WASHINGTON, D.C. – Today, during a hearing of the Senate Armed Services Committee’s Subcommittee on Strategic Forces, U.S. Senator Jacky Rosen (D-NV) questioned Department of Defense officials about the potential consequences of resuming nuclear explosive testing in Nevada and authorizing nuclear waste transportation through Nevada. A transcript of the Senator’s full exchange can be found below, and a video of the Senator’s full exchange can be found here.
ROSEN: Ms. Tomero, as you know, in 1993, Congress created the Stockpile Stewardship Program, a science-based program to ensure the mission-critical readiness and reliability of our nation’s nuclear stockpile. Congress tasked NNSA (National Nuclear Security Administration) with ensuring, and I quote, “that the nuclear weapons stockpile is safe, secure, and reliable without the use of underground nuclear weapons testing.” End quote.
The subcritical and physics experiments conducted at the Nevada National Security Site – the only facility in the nation where subcritical experiments can be executed – combined with advances in nuclear modeling, reduce the need for explosive testing, while ensuring the safety and effectiveness of the U.S. nuclear stockpile.
Last year, after it was suggested that the previous Administration was considering resuming explosive nuclear testing, Senator Cortez Masto and I introduced legislation requiring congressional approval before any future explosive nuclear weapons test could take place. Nevadans do not want to return to a time when explosive nuclear testing put the health and safety of our residents in jeopardy, and the states around us.
And Ms. Tomero, as you well know from working for former Nevada Senator Harry Reid and former Congresswoman Shelley Berkley, and from working on the House Armed Services Committee when I served on it, Nevada also does not want to become the nation’s dumping ground for nuclear waste, including defense nuclear waste.
So, Ms. Tomero, could you discuss the potential consequences of resuming explosive nuclear testing at the Site, and could you include, if you might, the potential environmental impacts, and of course, the potential strategic implications, please?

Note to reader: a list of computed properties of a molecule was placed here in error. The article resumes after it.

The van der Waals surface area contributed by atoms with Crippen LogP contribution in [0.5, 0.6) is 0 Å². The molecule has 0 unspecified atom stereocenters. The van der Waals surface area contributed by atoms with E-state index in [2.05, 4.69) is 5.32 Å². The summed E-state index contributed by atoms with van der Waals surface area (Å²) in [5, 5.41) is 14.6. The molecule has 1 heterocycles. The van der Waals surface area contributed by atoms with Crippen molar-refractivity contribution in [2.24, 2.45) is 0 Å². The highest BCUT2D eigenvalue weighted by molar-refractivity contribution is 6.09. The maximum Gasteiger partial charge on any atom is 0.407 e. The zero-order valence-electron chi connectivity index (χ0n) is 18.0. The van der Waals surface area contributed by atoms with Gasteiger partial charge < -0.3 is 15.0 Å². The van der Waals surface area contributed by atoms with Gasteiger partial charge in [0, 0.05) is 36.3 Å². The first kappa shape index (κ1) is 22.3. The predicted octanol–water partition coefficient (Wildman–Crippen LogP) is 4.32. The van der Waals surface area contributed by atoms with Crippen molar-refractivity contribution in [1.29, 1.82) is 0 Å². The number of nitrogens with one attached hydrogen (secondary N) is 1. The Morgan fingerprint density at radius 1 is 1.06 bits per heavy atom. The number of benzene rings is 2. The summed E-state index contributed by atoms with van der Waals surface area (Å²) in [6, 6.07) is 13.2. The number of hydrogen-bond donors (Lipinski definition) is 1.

TOMERO: Thank you, Senator. It is the objective of this administration to support the continued moratorium of nuclear testing as a policy position, and my understanding is we have the nuclear lab directors look at the need for testing and look at what would be required to sustain an effective and safe nuclear stockpile every year. But, for the details on if we would have to resume nuclear testing for technical reasons, I would refer back to my colleague [Andrew] Walter.
WALTER: Thank you, ma’am. I think the Stockpile Stewardship program you mentioned is one of the great success stories of the last 30 years in the nuclear enterprise. The Stockpile Stewardship program has invested in the workforce at NNSA, the scientists, and engineers, and technicians, as well as the key capabilities needed to certify the stockpile’s safety and reliability in the absence of nuclear testing. During the Cold War, nuclear explosive testing was used to do that. We’ve invested in means to do that without explosive testing, and the lab directors continue to certify that explosive nuclear testing is not needed.
I think, for Nevada, one of the key capabilities that the National Nuclear Security Administration is investing in today is the enhanced capabilities for subcritical experiments in U1a, and this is a critical capability where the lab directors at NNSA will use to gather the data they need from subcritical experiments to continue to certify the stockpile and ensure the designs we use in the future remain safe and reliable.
So, I think ECSE (Enhanced Capabilities for Subcritical Experiments) in the Nevada Test Site, the Nevada National Security Site, is just incredibly important to maintaining that unbroken record since the 1990s of not doing nuclear explosive testing.